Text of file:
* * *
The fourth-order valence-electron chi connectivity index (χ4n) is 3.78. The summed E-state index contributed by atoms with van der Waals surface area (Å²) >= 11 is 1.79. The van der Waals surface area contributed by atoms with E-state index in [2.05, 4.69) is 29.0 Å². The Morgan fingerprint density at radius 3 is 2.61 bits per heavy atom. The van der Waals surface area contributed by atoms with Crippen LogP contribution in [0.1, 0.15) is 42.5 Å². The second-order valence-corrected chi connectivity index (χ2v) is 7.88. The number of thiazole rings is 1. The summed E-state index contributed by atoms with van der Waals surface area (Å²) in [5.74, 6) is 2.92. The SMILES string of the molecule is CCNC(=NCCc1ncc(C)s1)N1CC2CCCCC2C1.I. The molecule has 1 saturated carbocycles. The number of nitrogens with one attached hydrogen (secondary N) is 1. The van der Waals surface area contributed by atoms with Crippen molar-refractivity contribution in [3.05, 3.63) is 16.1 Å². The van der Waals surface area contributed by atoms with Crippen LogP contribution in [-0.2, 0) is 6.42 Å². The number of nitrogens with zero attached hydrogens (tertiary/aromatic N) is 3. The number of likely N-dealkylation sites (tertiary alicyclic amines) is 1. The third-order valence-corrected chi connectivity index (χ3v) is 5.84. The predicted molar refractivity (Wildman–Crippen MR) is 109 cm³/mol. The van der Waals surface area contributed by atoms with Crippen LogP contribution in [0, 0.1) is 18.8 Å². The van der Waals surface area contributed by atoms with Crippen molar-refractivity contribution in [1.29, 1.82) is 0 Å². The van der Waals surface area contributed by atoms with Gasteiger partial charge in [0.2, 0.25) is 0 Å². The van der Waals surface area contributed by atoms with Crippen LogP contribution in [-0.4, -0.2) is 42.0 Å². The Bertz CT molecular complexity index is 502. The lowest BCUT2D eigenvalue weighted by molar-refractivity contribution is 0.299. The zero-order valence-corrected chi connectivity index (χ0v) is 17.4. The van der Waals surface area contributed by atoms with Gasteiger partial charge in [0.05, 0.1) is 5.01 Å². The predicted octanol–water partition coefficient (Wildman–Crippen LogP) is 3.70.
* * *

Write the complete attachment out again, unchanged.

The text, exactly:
The fourth-order valence-electron chi connectivity index (χ4n) is 3.78. The summed E-state index contributed by atoms with van der Waals surface area (Å²) >= 11 is 1.79. The van der Waals surface area contributed by atoms with E-state index in [2.05, 4.69) is 29.0 Å². The Morgan fingerprint density at radius 3 is 2.61 bits per heavy atom. The van der Waals surface area contributed by atoms with Crippen LogP contribution in [0.1, 0.15) is 42.5 Å². The second-order valence-corrected chi connectivity index (χ2v) is 7.88. The number of thiazole rings is 1. The summed E-state index contributed by atoms with van der Waals surface area (Å²) in [5.74, 6) is 2.92. The SMILES string of the molecule is CCNC(=NCCc1ncc(C)s1)N1CC2CCCCC2C1.I. The molecule has 1 saturated carbocycles. The number of nitrogens with one attached hydrogen (secondary N) is 1. The van der Waals surface area contributed by atoms with Crippen molar-refractivity contribution in [3.05, 3.63) is 16.1 Å². The van der Waals surface area contributed by atoms with Crippen LogP contribution in [-0.2, 0) is 6.42 Å². The number of nitrogens with zero attached hydrogens (tertiary/aromatic N) is 3. The number of likely N-dealkylation sites (tertiary alicyclic amines) is 1. The third-order valence-corrected chi connectivity index (χ3v) is 5.84. The predicted molar refractivity (Wildman–Crippen MR) is 109 cm³/mol. The van der Waals surface area contributed by atoms with Crippen LogP contribution in [0, 0.1) is 18.8 Å². The van der Waals surface area contributed by atoms with Crippen molar-refractivity contribution in [1.29, 1.82) is 0 Å². The van der Waals surface area contributed by atoms with Gasteiger partial charge in [0.2, 0.25) is 0 Å². The van der Waals surface area contributed by atoms with Crippen LogP contribution in [-0.4, -0.2) is 42.0 Å². The Bertz CT molecular complexity index is 502. The lowest BCUT2D eigenvalue weighted by molar-refractivity contribution is 0.299. The zero-order valence-corrected chi connectivity index (χ0v) is 17.4. The van der Waals surface area contributed by atoms with Gasteiger partial charge in [0.05, 0.1) is 5.01 Å². The predicted octanol–water partition coefficient (Wildman–Crippen LogP) is 3.70.